“You should meet Marigold.”
The volunteer walks us to the back of the facility (the way back). At the end of a dingy and dark corridor, lined with double-stacked crates, we stop in front of the identified dog of choice. Inside this particular cage is, what appears to be, a small(ish), black(ish) canine hovering low to the ground. It is hard to see, but I am certain that this dog does not look like a “Marigold”. Aren’t Marigold some kind of orange or yellow flower? My mind wanders to the energetic lab mix that we had walked a mere ten minutes earlier. That dog appeared vivacious and healthy. I am uncertain about this one. I think she is laying in her own feces. Sad.
The volunteer escorts Marigold out of her cage, leading her outside, as we follow close behind with anxious curiosity. Upon exiting to the light of day, we assess her appearance. It is “okay”. Perhaps a little mangy and thin, but not enough to say, “We don’t want her.” We keep moving forward, remaining hopefully optimistic of our potential adoptee. I mean, come on, this kind of appearance is to be expected considering the environment, right? A dog from 1) the streets of Jersey CIty and 2) an underfunded shelter on the ramp of the New Jersey Turnpike. Her head looks particularly large compared to her emaciated body. She has extra skin sagging from her underfed belly. She tucks her rear-end under her thin frame, when she walks. The volunteer questions, “Do you want to walk her?” We agree and I take the leash. We walk to a quiet area of the Liberty State Science Center parking lot (located across from the shelter). She is calm and obedient. She appears happy to see the light of day. In the midst of the expansive parking lot, shadowed by that giant dome (planetarium), we arrive upon a spot of sun. She lays down. She stays in this position, appearing perfectly content, as Dean and I make conversation with the volunteer. Marigold has an aura of calmness…the presence of a survivor…and a general sense that she does not need much to be happy (or so, what I project upon her ). Either way, it is amazing. And in that moment I looked over at Dean. He has fallen for her. I knew that, if he was in, than I was definitely in!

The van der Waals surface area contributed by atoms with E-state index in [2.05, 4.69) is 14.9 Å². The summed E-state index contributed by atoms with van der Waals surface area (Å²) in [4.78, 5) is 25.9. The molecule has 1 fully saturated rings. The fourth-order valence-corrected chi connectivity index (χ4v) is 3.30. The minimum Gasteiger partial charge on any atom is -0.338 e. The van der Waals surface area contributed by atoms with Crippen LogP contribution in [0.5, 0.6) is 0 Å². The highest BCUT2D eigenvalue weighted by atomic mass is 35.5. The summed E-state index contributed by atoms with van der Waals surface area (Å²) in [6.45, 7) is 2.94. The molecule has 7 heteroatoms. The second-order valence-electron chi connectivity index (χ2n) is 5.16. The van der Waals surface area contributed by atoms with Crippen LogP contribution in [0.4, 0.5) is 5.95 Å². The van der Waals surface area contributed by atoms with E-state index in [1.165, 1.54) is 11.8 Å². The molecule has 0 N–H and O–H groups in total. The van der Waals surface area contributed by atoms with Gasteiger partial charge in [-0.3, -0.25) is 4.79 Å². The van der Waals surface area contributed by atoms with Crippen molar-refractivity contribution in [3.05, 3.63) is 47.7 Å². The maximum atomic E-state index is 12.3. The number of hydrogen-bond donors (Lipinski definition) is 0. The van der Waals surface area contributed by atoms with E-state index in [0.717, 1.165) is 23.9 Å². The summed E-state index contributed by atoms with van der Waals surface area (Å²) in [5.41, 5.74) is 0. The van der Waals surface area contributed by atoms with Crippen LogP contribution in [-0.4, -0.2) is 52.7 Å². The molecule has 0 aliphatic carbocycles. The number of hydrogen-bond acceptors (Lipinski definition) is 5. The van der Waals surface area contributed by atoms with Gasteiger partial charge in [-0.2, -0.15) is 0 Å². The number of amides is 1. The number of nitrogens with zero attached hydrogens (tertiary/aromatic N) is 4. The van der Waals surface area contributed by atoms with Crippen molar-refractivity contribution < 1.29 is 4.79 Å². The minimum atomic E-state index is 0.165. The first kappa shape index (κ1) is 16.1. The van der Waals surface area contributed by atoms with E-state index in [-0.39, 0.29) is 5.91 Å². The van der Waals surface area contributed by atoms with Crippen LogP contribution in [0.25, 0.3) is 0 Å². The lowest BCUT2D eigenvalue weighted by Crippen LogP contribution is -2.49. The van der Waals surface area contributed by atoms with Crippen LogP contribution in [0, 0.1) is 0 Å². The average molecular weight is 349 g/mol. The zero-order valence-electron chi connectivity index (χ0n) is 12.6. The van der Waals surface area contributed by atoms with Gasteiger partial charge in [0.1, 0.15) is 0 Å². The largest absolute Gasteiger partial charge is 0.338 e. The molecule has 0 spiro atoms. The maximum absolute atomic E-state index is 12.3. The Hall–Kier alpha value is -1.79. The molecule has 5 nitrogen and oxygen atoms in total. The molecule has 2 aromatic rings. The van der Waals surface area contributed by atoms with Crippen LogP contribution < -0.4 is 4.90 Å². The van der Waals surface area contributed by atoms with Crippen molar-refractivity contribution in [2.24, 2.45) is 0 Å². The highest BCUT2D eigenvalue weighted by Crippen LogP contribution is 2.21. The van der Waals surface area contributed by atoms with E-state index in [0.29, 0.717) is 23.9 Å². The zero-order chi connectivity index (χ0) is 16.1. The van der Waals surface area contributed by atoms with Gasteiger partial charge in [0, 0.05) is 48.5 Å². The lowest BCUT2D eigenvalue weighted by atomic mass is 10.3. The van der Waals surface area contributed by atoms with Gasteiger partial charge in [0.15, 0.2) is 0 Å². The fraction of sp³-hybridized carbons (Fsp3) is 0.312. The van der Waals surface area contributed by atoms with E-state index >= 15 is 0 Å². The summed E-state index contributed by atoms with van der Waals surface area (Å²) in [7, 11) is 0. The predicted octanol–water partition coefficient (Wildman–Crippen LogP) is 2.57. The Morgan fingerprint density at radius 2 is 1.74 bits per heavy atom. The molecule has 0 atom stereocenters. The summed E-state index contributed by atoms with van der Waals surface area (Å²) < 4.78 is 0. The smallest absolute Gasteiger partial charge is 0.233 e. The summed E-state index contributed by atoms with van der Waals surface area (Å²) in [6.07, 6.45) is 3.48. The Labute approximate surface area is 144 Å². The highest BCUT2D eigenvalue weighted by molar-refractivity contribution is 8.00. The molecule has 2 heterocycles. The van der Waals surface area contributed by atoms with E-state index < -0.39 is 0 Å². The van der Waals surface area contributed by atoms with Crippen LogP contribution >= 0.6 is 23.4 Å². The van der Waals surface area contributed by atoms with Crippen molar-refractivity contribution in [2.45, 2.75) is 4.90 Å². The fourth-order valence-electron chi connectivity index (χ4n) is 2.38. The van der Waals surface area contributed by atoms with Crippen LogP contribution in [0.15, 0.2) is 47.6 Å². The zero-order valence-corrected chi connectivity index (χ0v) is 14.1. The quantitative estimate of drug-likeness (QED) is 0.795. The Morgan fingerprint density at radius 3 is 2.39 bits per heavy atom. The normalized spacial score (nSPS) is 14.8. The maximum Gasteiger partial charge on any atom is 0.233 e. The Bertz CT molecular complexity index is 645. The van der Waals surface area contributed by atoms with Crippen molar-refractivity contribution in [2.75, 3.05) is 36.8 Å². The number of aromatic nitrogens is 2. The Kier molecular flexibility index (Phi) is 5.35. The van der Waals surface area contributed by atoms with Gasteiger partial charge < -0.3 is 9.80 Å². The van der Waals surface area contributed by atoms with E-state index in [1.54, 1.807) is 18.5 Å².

And, as is said, “that was that.” The rest is history. That was our moment. Marigold’s feces-covered body sat on my lap as we made the 5-minute ride from Liberty Humane Society to our home in Downtown Jersey City, in the Toyota Tacoma that is about to become our home for the next 12+ months. Marigold was renamed Lupe. And as with any meaningful relationship, we have loved her good, bad, and ugly. It has been a crazy 6 months with this little bitch, but she is now part of our family, as well as our faithful traveling companion.